iTunes Store HD Movies Don’t Play on My Monitor: Solutions 5

Even though Apple includes both HD and SD versions of videos when you make an HD movie purchase, iTunes doesn’t currently handle external monitor playback in an especially bright way. The HDCP error message is basically a dead-end, offering no obvious solution or alternative for users who want to watch the videos they’ve just purchased on their external monitors. Thankfully, there is an option. Right click on the movie, and an option will appear in the list of choices: “Version.” By “Default,” iTunes selects HD. But by selecting “Standard Definition (SD),” iTunes will play that movie on an external monitor—at the standard-definition resolution. It doesn’t make the best use of the monitor’s capabilities, but at least users can watch part of what they’ve purchased.

 

iTunes Store HD Movies Don’t Play on My Monitor: Solutions 6

Also note that HDCP isn’t required for all HD videos. High-definition TV shows purchased through the iTunes Store will generally play back on both a computer and an external monitor without a fuss—a reason that users most likely haven’t come across this error message up until now. And homemade HD videos created by high-definition camcorders also play back without any sort of issue.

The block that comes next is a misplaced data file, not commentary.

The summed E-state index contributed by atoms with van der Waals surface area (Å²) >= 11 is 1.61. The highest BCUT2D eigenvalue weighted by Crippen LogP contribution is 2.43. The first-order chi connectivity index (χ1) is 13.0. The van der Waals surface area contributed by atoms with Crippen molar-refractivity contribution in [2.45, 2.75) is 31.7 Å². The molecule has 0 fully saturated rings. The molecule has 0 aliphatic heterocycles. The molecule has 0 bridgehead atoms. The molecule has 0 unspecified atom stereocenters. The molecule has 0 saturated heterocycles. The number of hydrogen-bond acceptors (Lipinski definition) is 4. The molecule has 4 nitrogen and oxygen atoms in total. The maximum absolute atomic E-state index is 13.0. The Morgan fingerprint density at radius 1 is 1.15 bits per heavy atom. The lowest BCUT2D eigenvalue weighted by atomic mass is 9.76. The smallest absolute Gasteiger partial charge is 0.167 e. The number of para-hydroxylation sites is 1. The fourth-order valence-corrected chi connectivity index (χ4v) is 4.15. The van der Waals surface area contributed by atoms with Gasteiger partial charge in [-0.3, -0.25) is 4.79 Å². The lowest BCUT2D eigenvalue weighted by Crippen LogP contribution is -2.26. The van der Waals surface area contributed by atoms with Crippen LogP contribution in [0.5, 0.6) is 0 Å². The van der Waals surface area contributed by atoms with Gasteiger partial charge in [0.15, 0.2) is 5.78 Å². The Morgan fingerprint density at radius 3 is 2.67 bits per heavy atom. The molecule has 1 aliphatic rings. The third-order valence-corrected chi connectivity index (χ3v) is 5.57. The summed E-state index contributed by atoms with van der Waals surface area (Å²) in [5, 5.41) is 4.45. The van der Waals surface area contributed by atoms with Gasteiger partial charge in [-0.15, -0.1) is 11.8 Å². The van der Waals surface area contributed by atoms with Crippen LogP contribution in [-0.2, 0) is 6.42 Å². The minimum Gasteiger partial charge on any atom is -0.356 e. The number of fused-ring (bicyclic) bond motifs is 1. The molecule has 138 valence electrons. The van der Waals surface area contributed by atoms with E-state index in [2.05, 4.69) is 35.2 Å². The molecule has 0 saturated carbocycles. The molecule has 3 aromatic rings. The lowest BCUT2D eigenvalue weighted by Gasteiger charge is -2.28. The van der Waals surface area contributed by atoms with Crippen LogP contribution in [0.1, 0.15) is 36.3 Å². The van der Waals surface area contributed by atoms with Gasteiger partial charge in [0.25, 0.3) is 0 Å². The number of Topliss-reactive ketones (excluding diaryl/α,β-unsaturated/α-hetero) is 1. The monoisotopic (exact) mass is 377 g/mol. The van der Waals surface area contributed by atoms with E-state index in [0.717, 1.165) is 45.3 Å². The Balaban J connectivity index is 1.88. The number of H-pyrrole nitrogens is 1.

In any case, iTunes needs to be fixed to deal more appropriately with HDCP-locked content. Assuming that Apple can’t let users play back all the videos they’ve purchased on all their other monitors, the company should warn users conspicuously before purchase that the HD videos may not be viewable on virtually any external display they may own. It should also transform its current error message box to offer an automatic “watch standard-definition version instead” option. Given that the company has been pitching the “MacBook Plus External Monitor” solution for some time now, and also offers desktop machines that will suffer the same blacked out video phenomenon with many external monitors, these simple if not entirely satisfying options will at least save users the hassle of trying to figure out how to watch the videos they’ve just purchased on the monitors they own.

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  1. I’ve recently updated my macbook pro (including the itunes update) and now neither the HD or SD will play on the laptop monitor at all! I’ve watched HD and SD on it before and since the update nothing will play. I’ve made sure the macbook is authorized and tried about 10 other work arounds and still I get the gray screen. Any suggestions?